Sunday, October 25, 2009

Serbia and Russia Sign Friendship Pact

Serbia and Russia have signed a pact of friendship. The pact includes joint commercial ventures, cultural exchanges and security. The web site Balkan Insight reports as follows.

"Serbian and Russian delegations, led by their heads of state, Boris Tadic and Dmitry Medvedev, signed six agreements on bilateral cooperation at 1pm. The agreements cover the fields of culture, science and technology, security, education, air travel and parliamentary cooperation.

The pacts are as follows:

- An agreement on the establishment of a gas storage firm, Banatski Dvor, as a joint venture between Serbia’s state-owned gas company, Srbijagas, and Russian gas giant Gazprom."

When Yugoslavia was ruled by Marshal Tito, it was notably more friendly to the United States, even siding with us to a considerable extent in the Korean War. Since the breakup of Yugoslavia, the US has sided against Serbia in a series of disputes in Croatia, Bosnia and Kosovo. For decades, the fear of being dominated by Russia drove Yugoslavia into a separate orbit.

Now, both Russia and Serbia are the respective hubs of smaller republics that have now gone their respective ways. Russia has to worry about its southern republics that now feel the pull of Turkey and Iran, as well as the attraction to resurgent Islam in its various forms. Serbia has felt the strong arm of Muslim countries who have sent arms and fighters to assist insurgents in Kosovo and Bosnia.

Russia has in turn dealt with a bloody insurgency in Chechenya, also fed by Muslim sponsors abroad.

The Serbian Russian alliance should be watched. America has a lot of fence mending to do in Russia's sphere of influence and concern as well as that of Serbia. How will this alliance play out? It is in America's interest that the resurgence of Islam in Uzbekistan, Tajikistan, Azerbaijan and all of the other former Soviet republics be politically benign. The Turks are taking a fresh look at the hard line secularism of its modern founder Kemal Ataturk. This is also having repurcussions in the region.

Is America involved? Is it mending fences and building bridges? Russia is very skilled at building alliances with other than military means. Its style of reaching out to Serbia should be studied and if possible emulated. The Balkans is a difficult region. There is a lot of hatred and distrust between neighbouring republics that were at each other's throats only a short while ago. It will take understanding, tact and diplomacy to function effectively in the region. Getting off the plane and apologising for America would not only be useluss, but largely irrelevant.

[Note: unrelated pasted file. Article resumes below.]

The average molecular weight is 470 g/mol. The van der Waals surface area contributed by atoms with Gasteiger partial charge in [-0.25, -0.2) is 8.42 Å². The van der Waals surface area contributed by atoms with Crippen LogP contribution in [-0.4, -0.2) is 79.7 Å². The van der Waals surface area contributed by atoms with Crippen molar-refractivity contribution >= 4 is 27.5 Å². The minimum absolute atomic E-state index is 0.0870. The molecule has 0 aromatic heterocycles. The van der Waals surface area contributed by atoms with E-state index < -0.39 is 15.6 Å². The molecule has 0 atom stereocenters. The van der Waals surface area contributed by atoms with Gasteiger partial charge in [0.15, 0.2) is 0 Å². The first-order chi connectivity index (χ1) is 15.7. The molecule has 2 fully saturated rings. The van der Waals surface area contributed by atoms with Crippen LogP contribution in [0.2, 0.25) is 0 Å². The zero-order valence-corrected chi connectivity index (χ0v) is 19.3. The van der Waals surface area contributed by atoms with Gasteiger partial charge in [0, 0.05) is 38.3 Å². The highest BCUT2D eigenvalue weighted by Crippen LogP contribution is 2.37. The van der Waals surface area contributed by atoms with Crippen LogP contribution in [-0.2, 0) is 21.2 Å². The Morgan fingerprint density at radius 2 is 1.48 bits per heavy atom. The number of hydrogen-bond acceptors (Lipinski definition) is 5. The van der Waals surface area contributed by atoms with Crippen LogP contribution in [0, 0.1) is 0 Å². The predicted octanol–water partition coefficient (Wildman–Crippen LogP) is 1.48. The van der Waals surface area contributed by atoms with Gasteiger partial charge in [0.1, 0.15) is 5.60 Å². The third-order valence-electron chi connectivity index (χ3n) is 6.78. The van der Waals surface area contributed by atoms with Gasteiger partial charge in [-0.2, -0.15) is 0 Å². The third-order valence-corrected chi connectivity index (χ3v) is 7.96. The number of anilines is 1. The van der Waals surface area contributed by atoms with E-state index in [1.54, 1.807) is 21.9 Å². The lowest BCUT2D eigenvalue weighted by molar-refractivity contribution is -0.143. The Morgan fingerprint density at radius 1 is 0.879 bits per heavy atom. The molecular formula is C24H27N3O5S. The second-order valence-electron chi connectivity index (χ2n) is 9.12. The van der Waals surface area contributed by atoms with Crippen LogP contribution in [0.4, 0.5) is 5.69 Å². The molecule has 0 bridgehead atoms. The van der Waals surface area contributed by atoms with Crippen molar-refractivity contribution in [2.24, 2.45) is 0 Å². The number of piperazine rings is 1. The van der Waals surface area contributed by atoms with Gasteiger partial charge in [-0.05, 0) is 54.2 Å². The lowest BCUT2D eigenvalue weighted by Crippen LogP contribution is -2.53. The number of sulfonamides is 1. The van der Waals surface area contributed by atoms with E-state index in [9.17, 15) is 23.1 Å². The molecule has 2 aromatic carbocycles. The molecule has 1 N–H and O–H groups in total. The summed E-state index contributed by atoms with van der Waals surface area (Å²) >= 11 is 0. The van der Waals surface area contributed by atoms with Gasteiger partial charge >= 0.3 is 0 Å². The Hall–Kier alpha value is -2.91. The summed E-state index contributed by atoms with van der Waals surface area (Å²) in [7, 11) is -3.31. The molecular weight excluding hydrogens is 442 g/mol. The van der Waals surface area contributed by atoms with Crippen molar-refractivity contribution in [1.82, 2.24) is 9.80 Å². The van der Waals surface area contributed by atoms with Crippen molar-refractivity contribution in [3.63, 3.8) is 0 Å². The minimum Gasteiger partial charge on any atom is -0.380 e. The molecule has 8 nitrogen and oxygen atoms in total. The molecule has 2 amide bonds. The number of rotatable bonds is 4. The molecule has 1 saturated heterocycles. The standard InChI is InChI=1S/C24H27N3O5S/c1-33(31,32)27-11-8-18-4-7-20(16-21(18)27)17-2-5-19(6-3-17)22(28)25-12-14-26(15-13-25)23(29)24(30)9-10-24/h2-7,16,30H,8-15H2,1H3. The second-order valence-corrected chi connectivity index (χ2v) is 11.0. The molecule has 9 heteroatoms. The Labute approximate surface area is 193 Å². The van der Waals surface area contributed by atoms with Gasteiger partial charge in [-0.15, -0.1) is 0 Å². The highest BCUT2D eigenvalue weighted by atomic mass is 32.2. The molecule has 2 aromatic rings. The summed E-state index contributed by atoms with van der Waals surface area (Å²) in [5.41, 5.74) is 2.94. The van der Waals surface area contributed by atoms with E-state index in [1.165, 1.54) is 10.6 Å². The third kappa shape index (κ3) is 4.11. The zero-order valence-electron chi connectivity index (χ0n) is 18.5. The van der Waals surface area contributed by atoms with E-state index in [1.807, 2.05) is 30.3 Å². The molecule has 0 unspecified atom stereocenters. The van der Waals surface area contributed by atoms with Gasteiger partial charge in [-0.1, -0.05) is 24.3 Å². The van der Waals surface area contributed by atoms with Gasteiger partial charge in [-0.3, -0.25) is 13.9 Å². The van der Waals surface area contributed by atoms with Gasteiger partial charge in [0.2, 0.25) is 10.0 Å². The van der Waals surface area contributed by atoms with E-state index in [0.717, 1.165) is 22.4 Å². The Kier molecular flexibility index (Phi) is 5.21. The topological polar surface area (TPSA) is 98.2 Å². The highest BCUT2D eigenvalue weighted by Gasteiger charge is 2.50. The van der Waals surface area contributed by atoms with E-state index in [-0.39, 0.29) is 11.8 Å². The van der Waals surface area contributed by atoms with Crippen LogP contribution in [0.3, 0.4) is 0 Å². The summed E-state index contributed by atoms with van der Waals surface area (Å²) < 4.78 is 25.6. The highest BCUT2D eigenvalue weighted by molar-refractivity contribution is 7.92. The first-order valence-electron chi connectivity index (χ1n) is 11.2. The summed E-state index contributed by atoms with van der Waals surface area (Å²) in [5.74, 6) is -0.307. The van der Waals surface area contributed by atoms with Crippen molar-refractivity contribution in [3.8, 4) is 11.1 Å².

America has a lot of interest in being engaged with Russia and in the Balkans not militarily but in the same areas mapped out in Russia and Serbia's friendship agreement. America is a superpower even today, and we do the world no good to pretend otherwise. We have for instance provided medical, educational and economic aid to sub saharan Africa. If we do not maintain our influence there, then Russia will be more than happy to fill the void. A good project in South Africa itself would be to broker a peace agreement to stop the slaughter of Afrikaner farmers as well as to train Black South Africans in agriculture and agricultural business. This is one of many trouble spots in the world that the US could influence peacefuly with no military expenditures.

I once worked for a boss who redecorated the office of his predecessor within hours of taking over. He fired those hired by the old boss, and suspended all of his predecessor's initiatives. He overlooked a primary lesson my father taught me when I was about five years old. Never flip a switch for no reason, or cut a wire without knowing what it goes to. The mess he made of his job made him a laughingstock during his short tenure in the company. Barack Obama seems to have made some similar mistakes. He has made differing with the Bush administration an end in and of itself. He has alienated long term friends and gained no new ones.

I do not know how peaceful the new Russia is. But under Medvedev as under Putin, it has been cool and single minded in assessing its interests and pursuing them. America would be in far better shape if the same could be said of the new administration in Washington. Right now under President Obama, this does not seem to be the case. And that should concern all of us.

1 comment:

Dan - Israeli Uncensored News said...

Do you think Russia has a great interest in spoiling relations with America by placing its strategic bombers in Venezuela? Putin is much less of a rationalist than many think.